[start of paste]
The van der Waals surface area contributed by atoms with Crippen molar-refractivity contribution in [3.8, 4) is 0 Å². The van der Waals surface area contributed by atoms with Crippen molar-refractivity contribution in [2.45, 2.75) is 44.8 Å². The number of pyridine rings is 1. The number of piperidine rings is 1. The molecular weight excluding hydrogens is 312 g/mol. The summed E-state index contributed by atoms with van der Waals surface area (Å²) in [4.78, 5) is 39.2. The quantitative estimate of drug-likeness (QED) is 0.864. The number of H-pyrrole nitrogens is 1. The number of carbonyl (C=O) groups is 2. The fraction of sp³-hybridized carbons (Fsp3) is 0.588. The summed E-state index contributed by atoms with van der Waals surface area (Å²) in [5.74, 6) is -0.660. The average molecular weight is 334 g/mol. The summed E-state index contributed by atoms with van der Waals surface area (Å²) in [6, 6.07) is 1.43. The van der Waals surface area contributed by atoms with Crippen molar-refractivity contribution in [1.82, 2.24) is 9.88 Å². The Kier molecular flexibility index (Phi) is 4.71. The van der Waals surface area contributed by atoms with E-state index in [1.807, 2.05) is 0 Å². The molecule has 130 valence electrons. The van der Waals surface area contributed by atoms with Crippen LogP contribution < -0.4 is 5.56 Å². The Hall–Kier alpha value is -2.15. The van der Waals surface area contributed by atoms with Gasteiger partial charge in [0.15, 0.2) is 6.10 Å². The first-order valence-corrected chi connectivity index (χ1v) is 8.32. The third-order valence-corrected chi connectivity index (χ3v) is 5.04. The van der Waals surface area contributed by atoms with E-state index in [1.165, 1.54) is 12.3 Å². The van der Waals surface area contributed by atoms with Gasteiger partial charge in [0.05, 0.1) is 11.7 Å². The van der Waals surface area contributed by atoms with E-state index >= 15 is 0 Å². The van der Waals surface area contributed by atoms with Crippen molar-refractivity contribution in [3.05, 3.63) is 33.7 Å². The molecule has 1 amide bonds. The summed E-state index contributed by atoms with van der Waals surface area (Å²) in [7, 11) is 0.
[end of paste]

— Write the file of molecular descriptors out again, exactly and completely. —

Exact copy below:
The van der Waals surface area contributed by atoms with Crippen molar-refractivity contribution in [3.8, 4) is 0 Å². The van der Waals surface area contributed by atoms with Crippen molar-refractivity contribution in [2.45, 2.75) is 44.8 Å². The number of pyridine rings is 1. The number of piperidine rings is 1. The molecular weight excluding hydrogens is 312 g/mol. The summed E-state index contributed by atoms with van der Waals surface area (Å²) in [4.78, 5) is 39.2. The quantitative estimate of drug-likeness (QED) is 0.864. The number of H-pyrrole nitrogens is 1. The number of carbonyl (C=O) groups is 2. The fraction of sp³-hybridized carbons (Fsp3) is 0.588. The summed E-state index contributed by atoms with van der Waals surface area (Å²) in [5.74, 6) is -0.660. The average molecular weight is 334 g/mol. The summed E-state index contributed by atoms with van der Waals surface area (Å²) in [6, 6.07) is 1.43. The van der Waals surface area contributed by atoms with Crippen molar-refractivity contribution in [1.82, 2.24) is 9.88 Å². The Kier molecular flexibility index (Phi) is 4.71. The van der Waals surface area contributed by atoms with E-state index in [1.807, 2.05) is 0 Å². The molecule has 130 valence electrons. The van der Waals surface area contributed by atoms with Crippen LogP contribution < -0.4 is 5.56 Å². The Hall–Kier alpha value is -2.15. The van der Waals surface area contributed by atoms with Gasteiger partial charge in [0.15, 0.2) is 6.10 Å². The first-order valence-corrected chi connectivity index (χ1v) is 8.32. The third-order valence-corrected chi connectivity index (χ3v) is 5.04. The van der Waals surface area contributed by atoms with E-state index in [1.165, 1.54) is 12.3 Å². The van der Waals surface area contributed by atoms with Gasteiger partial charge in [0.05, 0.1) is 11.7 Å². The van der Waals surface area contributed by atoms with E-state index >= 15 is 0 Å². The van der Waals surface area contributed by atoms with Crippen molar-refractivity contribution in [3.05, 3.63) is 33.7 Å². The molecule has 1 amide bonds. The summed E-state index contributed by atoms with van der Waals surface area (Å²) in [7, 11) is 0.